Ego or Leadership?
Is ego (or even a big ego) a bad thing? Not necessarily. Leaders have to have confidence – a strong sense of self, in order to inspire others and get others to follow them. The issue is whether you have a healthy ego. An unhealthy ego is characterized by counterproductive behaviors. Unhealthy egos usually are a combination of false pride and actual insecurity. This results in not listening, not collaborating, bullying, obsessing about results, acting emotionally not rationally, and generally being a pain to those around you!
People with a healthy ego have an objective awareness of themselves – they know their own limitations, flaws and quirks and how to take care of themselves physically and emotionally. They can consider alternatives and listen to others. They care about others (not just themselves), want the best for people around them, and enjoy the successes of others. They have healthy habits and enjoy being healthy, like going out on jogs with their kids on their strollers from babystrollercenter.com or even eating healthy too. They are confident, but appropriately so – balanced with humility. A leader with a healthy ego admits mistakes and learns from mistakes. In fact, leaders with healthy egos are very committed to learning – they don’t think they already know everything.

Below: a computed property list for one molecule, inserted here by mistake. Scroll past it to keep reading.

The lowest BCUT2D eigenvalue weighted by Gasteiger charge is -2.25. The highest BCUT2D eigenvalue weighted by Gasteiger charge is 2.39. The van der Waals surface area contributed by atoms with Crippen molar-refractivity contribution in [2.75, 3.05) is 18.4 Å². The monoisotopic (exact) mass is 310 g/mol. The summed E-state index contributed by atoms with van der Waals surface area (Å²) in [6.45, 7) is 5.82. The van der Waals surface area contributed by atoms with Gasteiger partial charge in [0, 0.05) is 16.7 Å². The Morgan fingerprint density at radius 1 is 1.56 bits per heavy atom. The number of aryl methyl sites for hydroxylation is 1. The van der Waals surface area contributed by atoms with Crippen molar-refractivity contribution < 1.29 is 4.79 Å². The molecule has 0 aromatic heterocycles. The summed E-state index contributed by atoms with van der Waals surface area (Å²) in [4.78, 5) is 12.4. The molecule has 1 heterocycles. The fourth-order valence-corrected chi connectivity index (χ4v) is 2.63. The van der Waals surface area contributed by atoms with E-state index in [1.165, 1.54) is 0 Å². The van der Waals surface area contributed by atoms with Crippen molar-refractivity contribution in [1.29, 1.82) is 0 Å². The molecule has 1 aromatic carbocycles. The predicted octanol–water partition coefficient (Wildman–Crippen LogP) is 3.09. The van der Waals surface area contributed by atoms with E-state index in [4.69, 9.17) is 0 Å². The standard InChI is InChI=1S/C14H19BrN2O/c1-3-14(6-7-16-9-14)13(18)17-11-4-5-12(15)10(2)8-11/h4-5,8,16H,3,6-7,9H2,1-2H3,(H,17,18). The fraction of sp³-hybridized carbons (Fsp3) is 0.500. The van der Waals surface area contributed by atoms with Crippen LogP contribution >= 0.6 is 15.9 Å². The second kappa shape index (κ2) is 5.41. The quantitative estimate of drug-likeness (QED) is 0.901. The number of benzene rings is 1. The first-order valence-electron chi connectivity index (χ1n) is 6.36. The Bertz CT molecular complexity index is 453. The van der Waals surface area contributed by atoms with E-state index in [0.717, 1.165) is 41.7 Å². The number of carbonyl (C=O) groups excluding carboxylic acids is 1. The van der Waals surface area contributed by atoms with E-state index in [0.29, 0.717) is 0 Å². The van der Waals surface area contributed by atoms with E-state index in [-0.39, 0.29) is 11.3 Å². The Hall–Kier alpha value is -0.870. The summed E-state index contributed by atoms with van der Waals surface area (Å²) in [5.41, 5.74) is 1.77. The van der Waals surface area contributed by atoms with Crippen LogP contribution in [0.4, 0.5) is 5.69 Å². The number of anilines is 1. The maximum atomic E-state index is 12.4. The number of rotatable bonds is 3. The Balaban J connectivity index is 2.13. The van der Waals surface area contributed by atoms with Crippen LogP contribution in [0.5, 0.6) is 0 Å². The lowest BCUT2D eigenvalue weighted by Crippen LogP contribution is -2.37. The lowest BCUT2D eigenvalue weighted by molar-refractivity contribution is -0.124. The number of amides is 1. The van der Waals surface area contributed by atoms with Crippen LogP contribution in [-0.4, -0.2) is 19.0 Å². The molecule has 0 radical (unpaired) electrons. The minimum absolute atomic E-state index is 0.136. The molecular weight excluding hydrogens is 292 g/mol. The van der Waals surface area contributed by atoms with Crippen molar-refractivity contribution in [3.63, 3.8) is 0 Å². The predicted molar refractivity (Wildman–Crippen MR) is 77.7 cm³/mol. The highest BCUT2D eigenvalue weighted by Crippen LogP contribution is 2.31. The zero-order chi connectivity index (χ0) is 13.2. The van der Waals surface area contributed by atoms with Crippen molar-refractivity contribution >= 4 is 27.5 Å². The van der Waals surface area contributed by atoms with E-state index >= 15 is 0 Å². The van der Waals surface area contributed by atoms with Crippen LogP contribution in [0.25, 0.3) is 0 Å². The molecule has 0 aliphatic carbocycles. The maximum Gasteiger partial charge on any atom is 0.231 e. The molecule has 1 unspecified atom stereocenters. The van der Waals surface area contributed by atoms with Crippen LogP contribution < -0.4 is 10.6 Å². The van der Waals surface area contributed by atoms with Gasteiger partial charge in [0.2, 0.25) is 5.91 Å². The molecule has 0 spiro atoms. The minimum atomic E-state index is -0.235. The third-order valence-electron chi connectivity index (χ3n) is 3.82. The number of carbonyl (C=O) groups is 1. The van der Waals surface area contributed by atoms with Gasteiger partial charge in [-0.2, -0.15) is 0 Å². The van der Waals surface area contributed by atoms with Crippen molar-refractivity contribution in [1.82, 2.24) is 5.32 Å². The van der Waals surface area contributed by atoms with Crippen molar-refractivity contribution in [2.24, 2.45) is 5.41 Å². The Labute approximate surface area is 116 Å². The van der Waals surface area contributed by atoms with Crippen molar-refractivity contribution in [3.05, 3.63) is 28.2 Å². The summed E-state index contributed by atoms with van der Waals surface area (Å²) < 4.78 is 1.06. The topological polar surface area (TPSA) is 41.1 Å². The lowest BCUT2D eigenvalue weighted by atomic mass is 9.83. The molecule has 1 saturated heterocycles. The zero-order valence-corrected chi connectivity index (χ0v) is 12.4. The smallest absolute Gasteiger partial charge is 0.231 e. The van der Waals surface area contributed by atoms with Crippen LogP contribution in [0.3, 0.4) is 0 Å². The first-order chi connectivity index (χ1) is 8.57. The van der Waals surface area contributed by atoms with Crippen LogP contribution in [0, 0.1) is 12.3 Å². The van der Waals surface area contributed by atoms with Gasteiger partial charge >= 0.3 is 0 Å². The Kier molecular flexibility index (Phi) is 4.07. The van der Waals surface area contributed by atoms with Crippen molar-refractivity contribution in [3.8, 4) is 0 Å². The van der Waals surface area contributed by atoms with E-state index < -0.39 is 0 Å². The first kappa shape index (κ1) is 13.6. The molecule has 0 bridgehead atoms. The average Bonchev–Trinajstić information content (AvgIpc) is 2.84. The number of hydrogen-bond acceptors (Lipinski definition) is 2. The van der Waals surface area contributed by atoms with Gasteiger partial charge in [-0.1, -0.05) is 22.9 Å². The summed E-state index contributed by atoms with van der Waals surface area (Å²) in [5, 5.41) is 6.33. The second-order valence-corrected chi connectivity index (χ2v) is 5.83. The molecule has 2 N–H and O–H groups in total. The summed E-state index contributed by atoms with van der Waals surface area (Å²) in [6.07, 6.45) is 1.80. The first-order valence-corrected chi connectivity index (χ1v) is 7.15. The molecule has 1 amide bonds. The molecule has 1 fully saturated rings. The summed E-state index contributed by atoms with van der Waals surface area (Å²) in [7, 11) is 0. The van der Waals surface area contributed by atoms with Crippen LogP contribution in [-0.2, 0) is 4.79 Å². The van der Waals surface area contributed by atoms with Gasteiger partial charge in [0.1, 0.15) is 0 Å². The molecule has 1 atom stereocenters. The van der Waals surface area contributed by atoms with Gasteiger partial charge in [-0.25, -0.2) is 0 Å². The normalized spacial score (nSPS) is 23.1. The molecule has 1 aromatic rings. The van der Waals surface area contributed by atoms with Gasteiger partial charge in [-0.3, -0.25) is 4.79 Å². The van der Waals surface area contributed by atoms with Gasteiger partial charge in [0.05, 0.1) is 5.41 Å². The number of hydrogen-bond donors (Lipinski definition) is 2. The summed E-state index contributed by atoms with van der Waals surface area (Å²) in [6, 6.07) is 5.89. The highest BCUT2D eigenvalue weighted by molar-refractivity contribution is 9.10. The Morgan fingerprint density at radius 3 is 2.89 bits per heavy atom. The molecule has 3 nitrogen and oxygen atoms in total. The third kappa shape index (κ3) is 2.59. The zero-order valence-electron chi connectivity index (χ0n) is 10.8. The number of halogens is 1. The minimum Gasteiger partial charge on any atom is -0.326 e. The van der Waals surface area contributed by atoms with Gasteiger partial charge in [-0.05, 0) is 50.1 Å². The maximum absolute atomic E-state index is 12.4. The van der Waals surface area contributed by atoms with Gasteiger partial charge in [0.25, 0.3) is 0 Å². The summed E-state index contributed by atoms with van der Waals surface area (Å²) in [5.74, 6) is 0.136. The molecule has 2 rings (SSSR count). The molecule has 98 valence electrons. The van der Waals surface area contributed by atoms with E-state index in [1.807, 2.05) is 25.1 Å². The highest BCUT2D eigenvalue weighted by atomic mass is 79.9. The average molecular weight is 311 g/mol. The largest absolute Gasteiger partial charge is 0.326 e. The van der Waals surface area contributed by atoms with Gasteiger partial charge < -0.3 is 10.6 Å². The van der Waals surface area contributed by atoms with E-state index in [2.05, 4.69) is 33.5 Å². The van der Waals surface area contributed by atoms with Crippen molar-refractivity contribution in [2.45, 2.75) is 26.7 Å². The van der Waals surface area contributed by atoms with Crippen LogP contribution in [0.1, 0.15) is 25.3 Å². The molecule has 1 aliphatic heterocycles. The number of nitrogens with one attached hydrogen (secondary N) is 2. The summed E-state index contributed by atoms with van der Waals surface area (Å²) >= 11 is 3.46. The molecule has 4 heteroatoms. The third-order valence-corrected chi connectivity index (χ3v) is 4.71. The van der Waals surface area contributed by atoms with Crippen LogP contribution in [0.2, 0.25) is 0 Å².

There have been many good books written on this subject. What Got You Here Won’t Get You There by Marshall Goldsmith describes the many behaviors that can hold leaders back. Many of these obstacles are related to ego problems. A more recent book, Ego vs. EQ by Jen Shirkani describes 8 ego traps that can hold people back, and shows how good emotional intelligence (EQ) is the pathway to overcoming the traps. EQ is essentially equivalent to a healthy ego. Two of the 8 traps that Jen identifies include erroneously assuming that brilliance and technical excellence equate to leadership (they don’t), and that unhealthy ego breeds control freaks who won’t let go (it does).
In an interview given when her book was released, Jen said that the best ways for a leader to keep ego from getting in the way are good self-awareness, being grounded, listening to honest feedback, and managing impulses. We agree.
There are a lot of narcissists in leadership. We’ve all encountered them, and they are unlikely to change. But even psychologically healthy people can get carried away with power and take their behavior to extremes – artificial highs and lows.
Good leaders take the time to step back and observe themselves, ask others for feedback, and make sure they stay on track with a healthy ego, reflected in how they behave in the workforce. And, a healthy ego makes for a happier, healthier leader!